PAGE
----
David Jones (jones at globin.bio.warwick.ac.uk) wrote:
: Robert C Oehmke <oehmke at engin.umich.edu> wrote:
: > Now given the fact that my program takes around 6 hours to run on
: > a parallel computer. Does it seems useful to be able to be able to compare
: > sequences exactly for this range of number of sequences and length of
: > protein, or are the approximation methods good enough to render the extra
: > work useless? Note, that the program is not fixed at a size of 6 and 200
: > the number of sequences could also be adjusted down to vastly increase the
: > length of the protein.
: At the end of the day, no matter whether you use a rigorous MSA
: method or an approximation, the alignments are still not
: going to be "biologically optimal" unless the sequences are closely
: related. The additional rigour obtained from using an full N-way dynamic
: programming method is going to be swamped by the inadequacies of the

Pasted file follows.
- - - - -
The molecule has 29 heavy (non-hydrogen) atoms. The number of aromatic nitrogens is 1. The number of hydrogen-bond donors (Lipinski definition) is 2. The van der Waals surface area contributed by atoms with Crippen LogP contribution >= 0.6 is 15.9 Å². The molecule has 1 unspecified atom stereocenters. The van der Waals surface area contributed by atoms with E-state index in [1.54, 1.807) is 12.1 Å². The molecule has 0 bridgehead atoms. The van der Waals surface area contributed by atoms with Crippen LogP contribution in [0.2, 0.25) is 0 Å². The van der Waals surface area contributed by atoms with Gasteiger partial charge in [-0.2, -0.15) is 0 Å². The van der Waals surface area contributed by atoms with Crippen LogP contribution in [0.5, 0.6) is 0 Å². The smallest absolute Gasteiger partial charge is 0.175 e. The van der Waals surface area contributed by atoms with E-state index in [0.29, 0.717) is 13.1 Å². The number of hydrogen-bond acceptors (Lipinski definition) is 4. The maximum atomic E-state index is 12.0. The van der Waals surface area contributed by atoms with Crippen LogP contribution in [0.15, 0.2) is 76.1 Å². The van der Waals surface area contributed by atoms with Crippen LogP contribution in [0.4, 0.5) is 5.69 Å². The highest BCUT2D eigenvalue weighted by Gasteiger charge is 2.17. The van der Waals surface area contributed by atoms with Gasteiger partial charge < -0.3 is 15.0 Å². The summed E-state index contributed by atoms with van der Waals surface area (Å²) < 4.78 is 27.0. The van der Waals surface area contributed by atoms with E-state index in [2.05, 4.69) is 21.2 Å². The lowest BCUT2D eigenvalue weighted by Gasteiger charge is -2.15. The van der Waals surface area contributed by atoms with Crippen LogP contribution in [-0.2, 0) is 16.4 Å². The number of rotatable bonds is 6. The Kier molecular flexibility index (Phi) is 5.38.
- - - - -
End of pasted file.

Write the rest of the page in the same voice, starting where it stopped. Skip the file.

: amino acid substitution scoring scheme at the end of the day.
That's exactly what I was about to say :-)
Further to that, what is generally required from a sequence alignment
is the extrapolation to a structurally meaningful alignment. i.e.
when the sequences are aligned, the aligned positions map to equivalent
positions in the 3D structure. Now there are certainly cases where
a simple 2-sequence alignment which is very easy to see is "correct"
in sequence terms does not generate a correct structural alignment.
A case of this occurred in the CASP2 homology modelling contest.
Dr. Andrew C.R. Martin (at home)
Inpharmatica and UCL